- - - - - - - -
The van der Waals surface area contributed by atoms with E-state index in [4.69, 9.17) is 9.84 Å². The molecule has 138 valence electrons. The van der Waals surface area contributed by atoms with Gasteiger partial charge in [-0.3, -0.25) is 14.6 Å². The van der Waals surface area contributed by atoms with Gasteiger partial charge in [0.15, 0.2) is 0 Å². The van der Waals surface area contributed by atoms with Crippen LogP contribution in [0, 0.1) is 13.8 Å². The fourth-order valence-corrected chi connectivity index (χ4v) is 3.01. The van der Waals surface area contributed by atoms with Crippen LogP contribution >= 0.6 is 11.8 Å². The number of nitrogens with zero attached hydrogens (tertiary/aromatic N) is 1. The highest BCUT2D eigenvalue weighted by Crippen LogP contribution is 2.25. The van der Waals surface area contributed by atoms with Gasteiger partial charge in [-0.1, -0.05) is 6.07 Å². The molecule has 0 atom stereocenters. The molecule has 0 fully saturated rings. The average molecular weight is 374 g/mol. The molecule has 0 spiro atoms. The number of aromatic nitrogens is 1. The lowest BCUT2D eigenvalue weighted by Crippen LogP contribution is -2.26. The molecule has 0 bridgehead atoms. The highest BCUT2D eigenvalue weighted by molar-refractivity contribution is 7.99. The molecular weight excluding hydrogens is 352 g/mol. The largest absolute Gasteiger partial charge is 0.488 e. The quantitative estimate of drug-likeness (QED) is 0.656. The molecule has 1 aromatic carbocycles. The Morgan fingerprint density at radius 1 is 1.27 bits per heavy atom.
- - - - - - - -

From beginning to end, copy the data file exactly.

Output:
The van der Waals surface area contributed by atoms with E-state index in [4.69, 9.17) is 9.84 Å². The molecule has 138 valence electrons. The van der Waals surface area contributed by atoms with Gasteiger partial charge in [-0.3, -0.25) is 14.6 Å². The van der Waals surface area contributed by atoms with Gasteiger partial charge in [0.15, 0.2) is 0 Å². The van der Waals surface area contributed by atoms with Crippen LogP contribution in [0, 0.1) is 13.8 Å². The fourth-order valence-corrected chi connectivity index (χ4v) is 3.01. The van der Waals surface area contributed by atoms with Crippen LogP contribution >= 0.6 is 11.8 Å². The number of nitrogens with zero attached hydrogens (tertiary/aromatic N) is 1. The highest BCUT2D eigenvalue weighted by Crippen LogP contribution is 2.25. The van der Waals surface area contributed by atoms with Gasteiger partial charge in [-0.1, -0.05) is 6.07 Å². The molecule has 0 atom stereocenters. The molecule has 0 fully saturated rings. The average molecular weight is 374 g/mol. The molecule has 0 spiro atoms. The number of aromatic nitrogens is 1. The lowest BCUT2D eigenvalue weighted by Crippen LogP contribution is -2.26. The molecule has 0 bridgehead atoms. The highest BCUT2D eigenvalue weighted by molar-refractivity contribution is 7.99. The molecular weight excluding hydrogens is 352 g/mol. The largest absolute Gasteiger partial charge is 0.488 e. The quantitative estimate of drug-likeness (QED) is 0.656. The molecule has 1 aromatic carbocycles. The Morgan fingerprint density at radius 1 is 1.27 bits per heavy atom.